Today, we try to replace war. The University of Houston's College of Engineering presents this series about the machines that make our civilization run, and the people whose ingenuity created them.
A century ago, William James spoke at Stanford on The Moral Equivalent of War. That term has been bandied about ever since. Now, browsing the 1910 issue of McClure's Magazine, I trip across the first published text of his talk.
James was 64 when he spoke at Stanford and this article came out the year he died at 68. These are the thoughts of an older man in time of peace. WW-I looms and he knows it'll be waged by a generation with little experience in war. James remembers his two younger brothers going off to the Civil War. He mentions the mania that'd recently swept America in the Spanish American War. He asks, Can we sustain political unity and civic virtue in the absence of war or a creditable threat?
He answers the question with another question: Is war the result of fear? When he was younger, he'd posed his famous bear question, Do we run when we see a bear because we fear, or do we fear because we run? James believed fear is bound up in running. Now he suggests that fear does not cause war either, it follows war. We go to war for other reasons, and those reasons must be replaced with something better.
So he looks at armies, and he suggests something that resonates with my own experience. It is that army life provides a model for a peaceful existence in which the good of the group is a higher principle than self-interest. That, says James, should be experienced by all, not just by a chosen few. We need, he says, universal conscription into an army whose only enemy is nature.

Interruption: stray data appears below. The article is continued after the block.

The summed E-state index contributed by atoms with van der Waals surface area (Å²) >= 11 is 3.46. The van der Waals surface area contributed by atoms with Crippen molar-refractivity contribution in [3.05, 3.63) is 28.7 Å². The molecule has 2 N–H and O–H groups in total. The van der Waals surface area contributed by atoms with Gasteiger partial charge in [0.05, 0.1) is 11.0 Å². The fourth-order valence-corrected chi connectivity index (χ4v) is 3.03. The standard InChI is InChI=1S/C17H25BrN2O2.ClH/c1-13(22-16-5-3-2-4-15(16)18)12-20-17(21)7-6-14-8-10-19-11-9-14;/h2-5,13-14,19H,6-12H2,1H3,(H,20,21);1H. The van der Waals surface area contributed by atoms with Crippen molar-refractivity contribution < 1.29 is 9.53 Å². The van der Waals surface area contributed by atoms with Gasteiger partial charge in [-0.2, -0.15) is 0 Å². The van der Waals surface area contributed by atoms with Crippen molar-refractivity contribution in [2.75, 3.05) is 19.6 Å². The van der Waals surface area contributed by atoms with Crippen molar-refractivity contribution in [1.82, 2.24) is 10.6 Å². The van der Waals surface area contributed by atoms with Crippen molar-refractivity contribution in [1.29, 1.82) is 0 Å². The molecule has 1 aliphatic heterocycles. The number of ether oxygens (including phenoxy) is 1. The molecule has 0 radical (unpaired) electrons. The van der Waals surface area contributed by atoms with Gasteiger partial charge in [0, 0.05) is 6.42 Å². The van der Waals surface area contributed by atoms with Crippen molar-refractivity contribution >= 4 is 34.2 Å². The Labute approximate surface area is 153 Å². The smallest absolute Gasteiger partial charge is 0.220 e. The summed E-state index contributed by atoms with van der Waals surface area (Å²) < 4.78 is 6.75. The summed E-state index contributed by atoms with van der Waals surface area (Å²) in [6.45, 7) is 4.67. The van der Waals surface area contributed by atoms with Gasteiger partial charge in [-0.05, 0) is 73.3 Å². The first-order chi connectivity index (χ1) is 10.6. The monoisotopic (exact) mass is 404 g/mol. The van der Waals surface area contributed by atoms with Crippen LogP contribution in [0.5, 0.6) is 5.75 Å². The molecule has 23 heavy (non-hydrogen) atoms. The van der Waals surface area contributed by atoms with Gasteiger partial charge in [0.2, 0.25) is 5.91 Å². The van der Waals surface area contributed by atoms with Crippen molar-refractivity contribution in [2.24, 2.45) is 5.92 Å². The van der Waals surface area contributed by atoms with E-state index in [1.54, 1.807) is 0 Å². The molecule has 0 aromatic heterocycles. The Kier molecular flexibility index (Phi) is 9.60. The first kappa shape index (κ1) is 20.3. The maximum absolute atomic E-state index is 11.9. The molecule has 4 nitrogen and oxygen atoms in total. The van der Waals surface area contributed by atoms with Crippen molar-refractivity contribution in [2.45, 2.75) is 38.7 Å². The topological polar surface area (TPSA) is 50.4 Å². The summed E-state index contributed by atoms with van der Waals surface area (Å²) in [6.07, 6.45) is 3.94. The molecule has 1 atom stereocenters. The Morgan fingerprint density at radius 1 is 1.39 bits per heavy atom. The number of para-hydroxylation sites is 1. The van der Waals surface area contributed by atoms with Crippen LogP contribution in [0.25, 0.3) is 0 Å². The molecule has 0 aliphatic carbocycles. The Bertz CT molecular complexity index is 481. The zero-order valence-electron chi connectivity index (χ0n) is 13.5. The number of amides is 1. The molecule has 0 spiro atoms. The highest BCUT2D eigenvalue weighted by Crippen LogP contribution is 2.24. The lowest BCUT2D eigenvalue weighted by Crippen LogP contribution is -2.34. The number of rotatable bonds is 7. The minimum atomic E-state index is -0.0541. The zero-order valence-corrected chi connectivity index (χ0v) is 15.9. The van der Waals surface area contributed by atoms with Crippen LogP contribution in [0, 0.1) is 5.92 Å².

He uses the word nature for those inanimate external forces that we constantly struggle against. He mentions tunnel and road building, dishwashing, erecting buildings. He says,
Such a conscription would preserve in the midst of [peace] ... toughness without callousness, authority with as little criminal cruelty as possible, and painful work done cheerily because the duty is temporary, and [does not threaten] to degrade the whole remainder of one's life.
James' vision resurfaced during the Depression in the form of CCC Camps and the WPA [or the PWA]. It became the Peace Corps in the 1960s. The Peace Corp provided action, instead of fear, for dealing with James' bear -- now the Russian Bear -- but only for the few who chose it. James, by the way, called himself a pacifist, then spoke scathingly about pacifists who liked to advocate peace from within completely comfortable lives.
The bear of war is still very much at our door and, as we run, we fear. James' universal conscription is political suicide. Nor does anyone like to talk about his notion that basic human nature has to be weighed in any attempt to create peace.
But remember James' bear. We fear when we run, not when we're in action. If we're to survive as a species, we'll have to put action back in the equation. We'll have to find our moral equivalent to war, whether it's James' idea or something else. War itself has grown too large and terrible. It has become impractical.
I'm John Lienhard, at the University of Houston, where we're interested in the way inventive minds work.
W. James, The Moral Equivalent of War. McClure's Magazine, August, 1910, pp. 463-468.
Image added at the end of the McClure's article